Cult of the Lamb Review

A title like Cult of the Lamb can easily live or die on the aesthetic it puts front and center. So, making sure to nail both the first look and the smaller artistic details is a must for making sure the game can stand out amongst the Indie market. Thankfully, developer Massive Monster has not only captured the aesthetic of Cult of the Lamb, but the gameplay doesn’t suffer for that success either. The unique combination of Roguelite dungeon crawling and Town-Building Simulator comes together in a much more satisfying way than the concept might initially appear. However, for all of Massive Monster’s successes, there are still some points where Cult of the Lamb stumbles, though it rarely fails. From many of the games before it, Cult of the Lamb’s gameplay loop sends players through procedurally generated dungeons where no two runs will be exactly the same. It is divided into two types of traversal, the individual dungeon maps reminiscent of the Zelda style of moving from static room to static room, along with the larger path that leads from map to map. It’s a layered traversal system that allows players to fight as long as they want, and pick materials to take back to their hometown. cult of the lamb roguelike However, more important than the level design is the combat, which will likely be the focus of most players when Cult of the Lamb launches. Mixing and matching different melee weapons and magical curses leads to each run adopting a new game style every time the player jumps into one of the four main dungeons. The combat is fluid, and the rhythm of each weapon manages to keep the overall gameplay consistent, even if the attacks and combos are completely different. That’s not even mentioning the dodge mechanic, which is incredibly enjoyable if slightly unbalanced in the player’s favor. Of course, the lightning fast dodge roll is just one of the few advantages the player gets when enemies start throwing attacks all over the map. Combat complexity is something that grows throughout Cult of the Lamb, first starting players off against some easier cultists with limited attack patterns, before quickly adding enemies that attack from range with arrows and light orbs. Towards the end of the game, the combat takes notes from the genre by mixing Roguelite elements with Bullet Hell combat. Some boss fights, and even random rooms, turn into absolute chaos, requiring players to track attack patterns from several sources at once. All that said, the battle isn’t perfect. For example, Cult of the Lamb doesn’t have as many weapons as other Roguelikes like Dead Cells. Additionally, even the limited number of weapons have some lackluster options. It’s specifically the knife and claws that fail to balance for combat speed, aiming to offer faster attack speed for lower damage per hit. More than anything else, claws are quite short, as they require the player to get to the end of a combo before doing real damage. Considering that enemies in the later game don’t last long enough for a full combo, this particular weapon becomes its own hard mode. massive monster devolver digital steam next fest 2022 demo preview Alongside the Roguelite elements, the game also doubles as a Town-Building Simulator, where managing the Cult of the Lamb’s titular cult directly improves their chances for success in the dungeons. While the art design is in stellar form in the dungeons, between the combat animations and boss designs, back in the cult is where it truly excels. Not only does the resource harvesting and follower management work well with the playful, cartoon aesthetic, but the dark, cult horror aspect also leads to some incredible animations. RELATED: 8 Great Roguelike Games On Steam That Deserve More Attention When it comes to gameplay for these cult segments, the pace of managing followers can be intense. This is mostly due to how the three main management components in Cult of the Lamb continue to operate in the background while the player is in the dungeon. Leaving for too long, will result in cult members starving to death, getting sick if the dirt and corpses aren’t cleaned up, or leaving if their faith isn’t kept high. It all comes together by requiring players to attend to the individual needs of various followers, even going so far as to complete quests for them. Of course, cult members can also be sacrificed in many ways if their particular needs become too pressing. cult of sheep boss fight While the Roguelite elements and the Town-Building elements succeed on their own, it’s the ways in which the two genres are mixed that help Cult of the Lamb stand out. On the more obvious side of this synergy, improving the cult can unlock new weapons and abilities that bring dungeons and make progression easier and more varied. However, both work in the opposite direction, as dungeons are where players will find most of their followers, and double as a source for materials to improve the cult. The ability to go on paths to collect wood, stone, or food can not only avoid dangerous fights, but can also be the key to gathering enough materials to construct some earlier buildings. All in all, Cult of the Lamb is an awesome title that leans more towards the Roguelite genre than anything else, while still pulling everything it needs from other genres that separate the games from the Indie crowd . Not every feature or mechanic is perfect, and the story is more interesting as lore than it is as a narrative, but that doesn’t seem to be the developer’s main focus. With that in mind, Cult of the Lamb succeeds where it counts, from the Roguelite dungeons to the dark cartoon aesthetic. Cult of the Lamb is set to release on August 11, 2022 for PC, PlayStation 4, PlayStation 5, Switch, Xbox One, and Xbox Series X/S. Today Technology was provided a PC code for this review. MORE: From Rogue to Returnal: How Games Like Hades and Spelunky 2 Prove Fans Are Not Sick of Roguelikes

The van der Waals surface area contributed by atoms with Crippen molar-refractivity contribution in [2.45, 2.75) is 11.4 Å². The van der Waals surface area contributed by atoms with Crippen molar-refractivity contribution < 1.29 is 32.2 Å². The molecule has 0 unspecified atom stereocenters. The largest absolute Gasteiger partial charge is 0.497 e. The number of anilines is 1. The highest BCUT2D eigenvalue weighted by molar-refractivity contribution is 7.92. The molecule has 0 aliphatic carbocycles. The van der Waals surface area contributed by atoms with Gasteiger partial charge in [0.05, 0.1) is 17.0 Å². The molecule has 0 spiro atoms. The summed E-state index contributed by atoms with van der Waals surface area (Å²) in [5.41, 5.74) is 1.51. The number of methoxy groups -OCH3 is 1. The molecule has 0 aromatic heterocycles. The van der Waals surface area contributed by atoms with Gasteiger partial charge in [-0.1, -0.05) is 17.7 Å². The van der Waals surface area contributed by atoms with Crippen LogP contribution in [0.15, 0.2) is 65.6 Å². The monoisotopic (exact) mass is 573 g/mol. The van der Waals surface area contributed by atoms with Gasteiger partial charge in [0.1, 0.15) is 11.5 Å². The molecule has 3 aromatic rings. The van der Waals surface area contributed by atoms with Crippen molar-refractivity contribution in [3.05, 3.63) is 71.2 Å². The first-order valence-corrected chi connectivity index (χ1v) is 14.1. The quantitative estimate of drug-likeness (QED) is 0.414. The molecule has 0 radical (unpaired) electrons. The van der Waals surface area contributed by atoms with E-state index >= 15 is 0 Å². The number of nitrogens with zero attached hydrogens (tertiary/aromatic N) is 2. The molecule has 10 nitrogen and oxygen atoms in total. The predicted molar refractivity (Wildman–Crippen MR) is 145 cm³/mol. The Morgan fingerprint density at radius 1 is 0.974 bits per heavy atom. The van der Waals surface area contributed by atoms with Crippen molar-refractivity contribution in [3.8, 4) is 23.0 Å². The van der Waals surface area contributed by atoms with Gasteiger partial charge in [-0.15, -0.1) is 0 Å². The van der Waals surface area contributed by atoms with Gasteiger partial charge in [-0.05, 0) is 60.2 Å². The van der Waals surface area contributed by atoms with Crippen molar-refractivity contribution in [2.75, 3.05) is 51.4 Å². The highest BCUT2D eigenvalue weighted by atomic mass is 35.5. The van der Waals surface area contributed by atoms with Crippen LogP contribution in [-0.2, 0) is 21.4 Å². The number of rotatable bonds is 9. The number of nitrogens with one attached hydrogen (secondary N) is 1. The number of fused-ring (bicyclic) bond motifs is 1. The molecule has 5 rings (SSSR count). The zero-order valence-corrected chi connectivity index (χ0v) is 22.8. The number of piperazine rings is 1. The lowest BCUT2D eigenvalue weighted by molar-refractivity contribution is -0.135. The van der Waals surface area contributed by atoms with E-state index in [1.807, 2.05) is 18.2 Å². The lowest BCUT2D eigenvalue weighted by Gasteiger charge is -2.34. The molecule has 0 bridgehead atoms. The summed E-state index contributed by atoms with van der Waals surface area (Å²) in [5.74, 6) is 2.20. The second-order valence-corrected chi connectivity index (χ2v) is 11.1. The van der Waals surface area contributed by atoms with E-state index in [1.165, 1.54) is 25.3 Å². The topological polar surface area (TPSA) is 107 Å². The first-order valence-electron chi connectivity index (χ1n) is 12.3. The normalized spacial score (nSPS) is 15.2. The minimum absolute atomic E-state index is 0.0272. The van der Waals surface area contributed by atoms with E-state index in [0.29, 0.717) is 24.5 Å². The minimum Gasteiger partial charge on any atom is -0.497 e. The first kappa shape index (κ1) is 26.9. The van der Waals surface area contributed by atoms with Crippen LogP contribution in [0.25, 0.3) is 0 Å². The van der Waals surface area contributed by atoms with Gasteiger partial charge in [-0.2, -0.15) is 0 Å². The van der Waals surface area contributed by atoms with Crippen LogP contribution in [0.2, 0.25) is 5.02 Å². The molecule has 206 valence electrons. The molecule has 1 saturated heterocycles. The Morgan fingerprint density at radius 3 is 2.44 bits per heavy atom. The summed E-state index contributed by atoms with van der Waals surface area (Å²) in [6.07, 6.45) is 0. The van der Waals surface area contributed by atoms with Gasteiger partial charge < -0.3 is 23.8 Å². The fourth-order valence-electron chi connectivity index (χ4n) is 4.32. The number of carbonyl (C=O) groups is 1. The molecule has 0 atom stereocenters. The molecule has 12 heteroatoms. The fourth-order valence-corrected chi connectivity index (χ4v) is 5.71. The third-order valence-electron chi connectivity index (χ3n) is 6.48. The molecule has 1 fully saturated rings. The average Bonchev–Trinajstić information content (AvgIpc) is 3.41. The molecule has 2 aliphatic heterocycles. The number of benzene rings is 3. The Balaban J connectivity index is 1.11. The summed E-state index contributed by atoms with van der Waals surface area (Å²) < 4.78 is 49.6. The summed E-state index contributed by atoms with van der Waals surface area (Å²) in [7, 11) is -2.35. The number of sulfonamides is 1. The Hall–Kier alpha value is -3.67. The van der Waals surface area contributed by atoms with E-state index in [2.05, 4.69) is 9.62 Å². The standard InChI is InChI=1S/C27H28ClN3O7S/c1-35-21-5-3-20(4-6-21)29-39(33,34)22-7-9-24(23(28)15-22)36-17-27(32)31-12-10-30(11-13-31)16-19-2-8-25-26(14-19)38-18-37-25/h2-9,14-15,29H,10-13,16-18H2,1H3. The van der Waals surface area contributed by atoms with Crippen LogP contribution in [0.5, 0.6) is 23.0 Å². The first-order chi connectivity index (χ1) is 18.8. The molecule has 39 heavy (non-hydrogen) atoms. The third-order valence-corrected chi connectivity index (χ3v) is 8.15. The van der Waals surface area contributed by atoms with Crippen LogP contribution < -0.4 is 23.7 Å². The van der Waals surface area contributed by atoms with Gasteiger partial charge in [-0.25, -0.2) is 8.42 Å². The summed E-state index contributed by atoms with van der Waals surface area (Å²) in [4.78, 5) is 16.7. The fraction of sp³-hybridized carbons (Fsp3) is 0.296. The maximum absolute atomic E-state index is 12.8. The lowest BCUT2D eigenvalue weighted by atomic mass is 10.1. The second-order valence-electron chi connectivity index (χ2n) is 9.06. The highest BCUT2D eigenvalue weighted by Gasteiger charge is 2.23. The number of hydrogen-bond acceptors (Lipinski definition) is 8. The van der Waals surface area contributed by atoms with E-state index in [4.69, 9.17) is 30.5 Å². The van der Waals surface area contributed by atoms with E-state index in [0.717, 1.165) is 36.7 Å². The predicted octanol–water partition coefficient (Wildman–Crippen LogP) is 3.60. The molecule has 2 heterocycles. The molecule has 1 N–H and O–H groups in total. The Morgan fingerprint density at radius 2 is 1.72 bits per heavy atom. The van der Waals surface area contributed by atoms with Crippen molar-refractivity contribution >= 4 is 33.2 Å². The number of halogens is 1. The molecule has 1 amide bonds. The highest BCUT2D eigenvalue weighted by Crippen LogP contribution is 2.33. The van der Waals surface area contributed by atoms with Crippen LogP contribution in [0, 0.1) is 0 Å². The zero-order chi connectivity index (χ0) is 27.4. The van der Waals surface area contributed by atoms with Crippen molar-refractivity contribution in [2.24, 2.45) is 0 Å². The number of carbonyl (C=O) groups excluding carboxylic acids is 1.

Leave a Reply

Your email address will not be published. Required fields are marked *

This site uses Akismet to reduce spam. Learn how your comment data is processed.